To be clear, not every product sold by Cabot is kosher. To be considered kosher, a rabbi must supervise the production process. Since a number of Cabot's products are made at facilities it doesn't own or oversee, according to its website, it simply isn't feasible for the company to ensure every single product meets the requirements for kosher certification.

Frankly, this also explains why even fewer Cabot products (and virtually no cheeses) are considered kosher by Orthodox Union standards (a kosher certifying agency known for its stringent requirements). While it's unable to consistently produce cheeses that meet the high bar for OU certification, Cabot has actually made some OU-certified cheeses in the past, including batches of an eight-month-aged cheddar in 2005, 2007, and 2008 (via Orthodox Union).

Cabot didn't actually produce cheese for its first decade in business

Can you imagine a world where McDonald's didn't sell burgers during its entire first decade in business? "Inconceivable," you may declare. But sometimes, the truth is stranger than fiction, like the relatively incomprehensible reality that Cabot Creamery didn't produce or sell cheese, at all, until 1930 — 11 years after its founding (via Cabot).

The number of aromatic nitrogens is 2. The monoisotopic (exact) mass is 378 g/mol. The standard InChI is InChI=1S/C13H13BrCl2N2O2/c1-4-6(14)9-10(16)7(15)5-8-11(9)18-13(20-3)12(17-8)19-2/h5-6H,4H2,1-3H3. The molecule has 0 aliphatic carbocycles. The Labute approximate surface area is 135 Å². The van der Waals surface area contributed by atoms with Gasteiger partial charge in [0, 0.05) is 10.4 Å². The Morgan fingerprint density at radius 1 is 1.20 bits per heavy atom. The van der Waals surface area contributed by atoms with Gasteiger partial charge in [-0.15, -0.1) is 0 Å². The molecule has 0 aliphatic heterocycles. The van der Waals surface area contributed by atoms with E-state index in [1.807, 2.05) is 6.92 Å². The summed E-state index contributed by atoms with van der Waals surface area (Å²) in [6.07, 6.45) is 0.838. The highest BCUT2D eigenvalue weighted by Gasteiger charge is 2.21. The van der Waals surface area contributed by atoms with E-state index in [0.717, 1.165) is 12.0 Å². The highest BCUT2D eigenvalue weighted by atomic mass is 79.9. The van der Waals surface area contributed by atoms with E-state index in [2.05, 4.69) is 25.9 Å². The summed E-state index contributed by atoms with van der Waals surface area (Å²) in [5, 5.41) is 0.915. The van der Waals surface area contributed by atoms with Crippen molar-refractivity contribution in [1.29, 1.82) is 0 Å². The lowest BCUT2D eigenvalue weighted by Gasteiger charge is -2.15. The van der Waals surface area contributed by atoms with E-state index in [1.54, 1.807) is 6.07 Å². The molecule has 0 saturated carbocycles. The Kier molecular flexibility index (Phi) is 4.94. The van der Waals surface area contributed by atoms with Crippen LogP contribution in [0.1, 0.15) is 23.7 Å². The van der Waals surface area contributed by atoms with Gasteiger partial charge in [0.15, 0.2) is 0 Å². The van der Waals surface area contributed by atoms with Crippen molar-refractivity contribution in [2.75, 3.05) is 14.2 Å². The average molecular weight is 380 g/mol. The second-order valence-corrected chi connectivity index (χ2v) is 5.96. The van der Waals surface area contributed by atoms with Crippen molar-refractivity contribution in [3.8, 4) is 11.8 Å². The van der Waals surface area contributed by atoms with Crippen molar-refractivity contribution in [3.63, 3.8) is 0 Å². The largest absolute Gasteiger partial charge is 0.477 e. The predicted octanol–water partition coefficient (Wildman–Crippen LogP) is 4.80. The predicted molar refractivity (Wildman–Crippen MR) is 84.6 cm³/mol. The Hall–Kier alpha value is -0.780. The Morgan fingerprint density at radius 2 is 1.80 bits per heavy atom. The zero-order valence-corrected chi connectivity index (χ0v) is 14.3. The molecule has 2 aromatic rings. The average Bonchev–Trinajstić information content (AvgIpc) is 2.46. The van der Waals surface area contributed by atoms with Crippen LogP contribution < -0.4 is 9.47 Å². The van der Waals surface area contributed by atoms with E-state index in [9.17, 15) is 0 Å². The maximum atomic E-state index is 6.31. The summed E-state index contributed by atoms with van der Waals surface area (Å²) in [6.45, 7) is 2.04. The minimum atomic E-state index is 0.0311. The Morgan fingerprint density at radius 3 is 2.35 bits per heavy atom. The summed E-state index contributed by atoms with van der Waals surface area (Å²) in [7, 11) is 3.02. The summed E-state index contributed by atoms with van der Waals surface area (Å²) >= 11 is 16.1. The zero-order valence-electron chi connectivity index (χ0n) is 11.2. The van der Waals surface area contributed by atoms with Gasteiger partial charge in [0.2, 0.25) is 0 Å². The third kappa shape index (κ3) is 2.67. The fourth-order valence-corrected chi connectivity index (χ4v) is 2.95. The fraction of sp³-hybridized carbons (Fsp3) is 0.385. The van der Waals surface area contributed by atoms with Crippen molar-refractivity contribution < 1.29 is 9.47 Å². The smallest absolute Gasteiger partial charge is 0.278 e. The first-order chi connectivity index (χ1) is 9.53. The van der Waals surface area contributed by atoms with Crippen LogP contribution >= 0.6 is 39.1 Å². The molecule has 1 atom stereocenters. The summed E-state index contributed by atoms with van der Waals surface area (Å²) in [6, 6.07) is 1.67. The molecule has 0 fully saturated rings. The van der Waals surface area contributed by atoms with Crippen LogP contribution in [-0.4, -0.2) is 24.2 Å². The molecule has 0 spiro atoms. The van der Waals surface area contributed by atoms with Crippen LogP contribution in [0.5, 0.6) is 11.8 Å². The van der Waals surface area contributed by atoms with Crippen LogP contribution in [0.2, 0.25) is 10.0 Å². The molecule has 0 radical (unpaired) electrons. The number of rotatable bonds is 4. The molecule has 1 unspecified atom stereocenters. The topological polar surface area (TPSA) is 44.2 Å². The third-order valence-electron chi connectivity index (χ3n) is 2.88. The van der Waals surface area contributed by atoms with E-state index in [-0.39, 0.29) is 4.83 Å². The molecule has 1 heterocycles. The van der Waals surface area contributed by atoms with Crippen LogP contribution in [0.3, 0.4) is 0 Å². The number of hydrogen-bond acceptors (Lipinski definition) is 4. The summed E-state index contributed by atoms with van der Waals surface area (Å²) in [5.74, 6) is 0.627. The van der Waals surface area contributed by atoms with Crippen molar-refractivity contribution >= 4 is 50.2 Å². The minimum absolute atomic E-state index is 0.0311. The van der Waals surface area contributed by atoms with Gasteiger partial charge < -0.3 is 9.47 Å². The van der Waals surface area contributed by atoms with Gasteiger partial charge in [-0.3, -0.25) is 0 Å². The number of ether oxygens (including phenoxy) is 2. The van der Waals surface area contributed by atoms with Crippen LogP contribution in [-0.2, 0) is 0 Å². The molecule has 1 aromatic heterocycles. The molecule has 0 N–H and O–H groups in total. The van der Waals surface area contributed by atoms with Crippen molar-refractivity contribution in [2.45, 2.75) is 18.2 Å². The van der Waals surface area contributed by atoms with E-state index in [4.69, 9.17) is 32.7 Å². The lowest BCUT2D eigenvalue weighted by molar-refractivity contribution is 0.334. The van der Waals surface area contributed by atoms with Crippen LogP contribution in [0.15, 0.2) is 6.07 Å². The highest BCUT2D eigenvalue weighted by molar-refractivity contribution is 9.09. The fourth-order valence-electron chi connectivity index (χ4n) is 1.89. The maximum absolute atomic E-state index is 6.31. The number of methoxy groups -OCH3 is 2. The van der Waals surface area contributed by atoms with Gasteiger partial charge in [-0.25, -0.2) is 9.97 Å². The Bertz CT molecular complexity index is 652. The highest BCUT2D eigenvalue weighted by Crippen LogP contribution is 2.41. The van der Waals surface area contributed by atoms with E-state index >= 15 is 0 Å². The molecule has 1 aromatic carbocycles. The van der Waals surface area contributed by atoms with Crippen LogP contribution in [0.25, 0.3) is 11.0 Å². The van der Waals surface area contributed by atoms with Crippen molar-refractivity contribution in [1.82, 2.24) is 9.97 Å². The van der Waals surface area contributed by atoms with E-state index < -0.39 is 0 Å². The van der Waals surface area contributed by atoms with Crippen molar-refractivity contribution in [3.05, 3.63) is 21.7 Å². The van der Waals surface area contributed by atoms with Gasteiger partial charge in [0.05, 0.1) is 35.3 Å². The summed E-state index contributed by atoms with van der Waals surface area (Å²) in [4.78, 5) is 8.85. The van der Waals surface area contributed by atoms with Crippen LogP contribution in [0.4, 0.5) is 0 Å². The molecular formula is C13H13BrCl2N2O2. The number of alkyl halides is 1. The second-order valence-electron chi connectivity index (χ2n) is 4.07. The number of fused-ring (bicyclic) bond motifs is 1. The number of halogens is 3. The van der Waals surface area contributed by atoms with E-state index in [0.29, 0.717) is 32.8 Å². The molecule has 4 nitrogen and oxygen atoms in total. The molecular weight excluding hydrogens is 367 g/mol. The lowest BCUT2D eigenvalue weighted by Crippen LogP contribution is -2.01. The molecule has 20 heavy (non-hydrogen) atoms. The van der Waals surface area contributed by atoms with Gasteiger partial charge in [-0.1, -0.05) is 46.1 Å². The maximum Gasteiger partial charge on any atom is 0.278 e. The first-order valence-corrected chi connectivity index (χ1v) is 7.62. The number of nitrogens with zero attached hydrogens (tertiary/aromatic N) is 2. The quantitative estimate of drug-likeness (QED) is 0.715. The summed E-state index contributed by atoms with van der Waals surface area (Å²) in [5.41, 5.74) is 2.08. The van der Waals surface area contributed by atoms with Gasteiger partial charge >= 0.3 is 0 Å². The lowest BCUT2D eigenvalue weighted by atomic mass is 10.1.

Actually, all things considered, this seemingly mind-blowing fact is relatively unremarkable upon further analysis. Cabot was founded in 1919 by dairy farmers who produced butter (via VermontBiz). But with its member farms finding themselves overflowing with excess milk by 1930 — a year when there were more cows living in the state of Vermont than people (via Burlington Free Press) — the co-op decided to bring aboard its first cheesemaker.

Clearly, having won countless awards for its cheeses in the ensuing 90 or so years, Cabot made the right decision. But what would the world look like if Cabot had never taken that logical leap from butter to cheese? Frankly, even considering the notion is enough to make us shudder.

Its products weren't originally sold under the brand name Cabot